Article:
The positive integers are arranged in increasing order in a triangle, as shown*. Each row contains one more number than the previous row. The sum of the numbers in the row that contains the number 400 is (the question gives a variety of options).

*Here is my best representation of the picture of the triangle:

      2     3
   4     5     6
7     8     9    10 ...

I used a brute force approach in C++:

#include <iostream>
#include <vector>

using namespace std;

vector< int > line;

int main (int argc, const char * argv[]) {  
    int i = 0; //The current number.
    int number_in_row = 1; //Number of numbers contained in a row of the triangle.
    int row_counter = 0; //Keeps track of what element in the row I'm on.
    bool row_with_400 = false; //Checks to see if I reached the row that has the number 400 in it.
    bool did_finish_row = false; //Checks to see if I got all the elements from the 400th row.
    bool check = false; //Works with did_finish_row.
    while (true) {
        i++; //Keep incrementing through the numbers
        if (i == 400) { //Check if i is = to 400 and then indicate it is on the row with 400.
            row_with_400 = true;
            check = true; //Used to make sure that the thing finishes the row then breaks out of the loop.
        line.push_back(i); //Put the contents of the line into a vector.
        row_counter++; //Indicate you are moving to the next element in the row in the triangle
        if (row_counter == number_in_row) { //Checks to see if I got to end of row
            row_counter = 0;
            if (check == true) { //If on row with 400 indicate that I finished storing all those elements.
                did_finish_row = true;
            if (did_finish_row != true) { //Clear unless I am on the row with 400.
        if (row_with_400 == true && did_finish_row == true) { //Break if I finished the row with 400.
    int final_number = 0;

    for (vector<int>::iterator i = line.begin(); i != line.end(); ++i ) { 
        final_number = final_number + *i; //Add up all the elements of the row with 400.

    cout << final_number; //Print it out.


Basically, I kept track of which row I was on, got to the row with 400 and added up the contents with that. Look at the comments in the code to get a better sense of what I did.

First off I get the answer to be: 10990. Is that right? Second of all, I got this from a sheet that didn't allow people to program. Is there a less brute force method, something that needs only pen or pencil? Could I have a hint at least as how to do that?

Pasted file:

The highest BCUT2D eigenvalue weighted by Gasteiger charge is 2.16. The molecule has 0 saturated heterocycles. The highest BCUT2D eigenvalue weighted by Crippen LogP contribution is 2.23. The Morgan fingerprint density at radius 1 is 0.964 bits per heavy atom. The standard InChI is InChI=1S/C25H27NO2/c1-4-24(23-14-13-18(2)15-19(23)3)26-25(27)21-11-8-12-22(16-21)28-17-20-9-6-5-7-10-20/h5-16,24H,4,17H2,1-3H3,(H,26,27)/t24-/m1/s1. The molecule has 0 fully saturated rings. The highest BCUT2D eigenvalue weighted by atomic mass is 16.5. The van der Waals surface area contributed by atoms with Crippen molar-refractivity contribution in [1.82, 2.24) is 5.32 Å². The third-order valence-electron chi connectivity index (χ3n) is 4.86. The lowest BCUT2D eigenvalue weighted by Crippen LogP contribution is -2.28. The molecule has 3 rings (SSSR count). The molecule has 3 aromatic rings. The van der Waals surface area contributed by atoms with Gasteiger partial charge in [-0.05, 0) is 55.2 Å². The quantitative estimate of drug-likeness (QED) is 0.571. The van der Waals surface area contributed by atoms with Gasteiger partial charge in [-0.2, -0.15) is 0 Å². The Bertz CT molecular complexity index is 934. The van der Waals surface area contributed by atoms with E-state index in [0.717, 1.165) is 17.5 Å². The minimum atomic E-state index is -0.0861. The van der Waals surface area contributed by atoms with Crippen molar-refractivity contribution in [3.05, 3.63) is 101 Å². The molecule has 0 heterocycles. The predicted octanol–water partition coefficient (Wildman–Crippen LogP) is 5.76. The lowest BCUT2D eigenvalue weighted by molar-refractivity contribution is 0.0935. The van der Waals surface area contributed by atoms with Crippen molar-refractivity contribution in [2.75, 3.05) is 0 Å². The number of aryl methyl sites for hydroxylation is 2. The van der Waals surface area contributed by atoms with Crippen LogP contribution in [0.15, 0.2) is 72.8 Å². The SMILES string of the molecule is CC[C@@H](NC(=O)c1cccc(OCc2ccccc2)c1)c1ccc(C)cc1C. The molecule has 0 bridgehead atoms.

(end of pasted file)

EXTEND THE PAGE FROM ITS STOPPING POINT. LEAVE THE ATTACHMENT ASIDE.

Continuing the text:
• 1
    $\begingroup$ Well, first of all, you can find the expressions for the first and the last number in n-th row. $\endgroup$ – Nurdin Takenov Dec 6 '11 at 7:04
  • $\begingroup$ Yes, $10990$ is correct. Takes a lot less time than writing a program. $\endgroup$ – André Nicolas Dec 6 '11 at 7:07
  • 1
    $\begingroup$ First we want to identify the row. Say it is row $n$. Then $\frac{n(n+1)}{2}\ge 400$, $\frac{(n-1)(n)}{2}<400$. Could then use general procedure, but easy to see $n=28$. Last entry in row is $\frac{(28)(29)}{2}$, last in previous row is $\frac{(27)(28)}{2}$. Now use general formula. $\endgroup$ – André Nicolas Dec 6 '11 at 7:12
  • $\begingroup$ @AndréNicolas: I don't get the second equation: $\frac{(n-1)(n)}{2}$... What is that doing exactly? I know the first one is summing up consecutive integers but I don't understand exactly what the slightly modified one is doing. What exactly is it doing? $\endgroup$ – Dair Dec 6 '11 at 7:20
  • $\begingroup$ Our $n$ will be the smallest integer such that $n(n+1)/2 \ge 400$, so want previous sum to be $<400$. The two inequalities identify $n$. $\endgroup$ – André Nicolas Dec 6 '11 at 7:22

The $n$-th row contains $n$ numbers, so in the first $n$ rows there are $1+2+3+\cdots+n=\frac{n(n+1)}2$ numbers, and the last number in row $n$ is $\frac{n(n+1)}2$. The last number in row $n-1$ is $\frac{(n-1)n}2$, so $400$ is in row $n$ if and only if $$\frac{(n-1)n}2<400\le\frac{n(n+1)}2;$$ this is equivalent to $n(n-1)<800\le n(n+1)$ and hence to $$n^2-n<800\le n^2+n\;.$$ Clearly we’re looking for an $n$ close to $\sqrt{800}=20\sqrt2\approx 28.28$. Try $n=28$: $28\cdot29=812$, and $28\cdot27=756$, so we’re in business, with $400$ in row $28$.

The last number in row $27$ is $\frac{756}2=378$, and the last number in row $28$ is $\frac{812}2=406$, so the sum of the $28$ numbers in row $28$ is $$379+380+\cdots+406=\frac{28(379+406)}2=14\cdot 785=10,990\;.$$


The last number of the $n$th row is $\sum_{i=1}^n i = \frac{n(n+1)}{2}$. Since $\frac{27(28)}{2} = 378 < 400 < \frac{28(29)}{2} = 406$, 400 must be in the 28th row. Notice that the sum of the numbers in the $k$th row can be written as the sum of all numbers in the first $k$ rows minus the sum of all numbers in the first $(k-1)$ rows. But the sum of all numbers through the first $k$ rows is the sum of all numbers up through the last number of the $k$th row, i.e. $\sum_{i=1}^d i = \frac{d(d+1)}{2}$, where $d = \frac{k(k+1)}{2}$ is the last number of the $k$th row.

Thus the sum of all numbers in the row containing 400 (the 28th row) is $$\frac{406(407)}{2} - \frac{378(379)}{2} = 10990.$$


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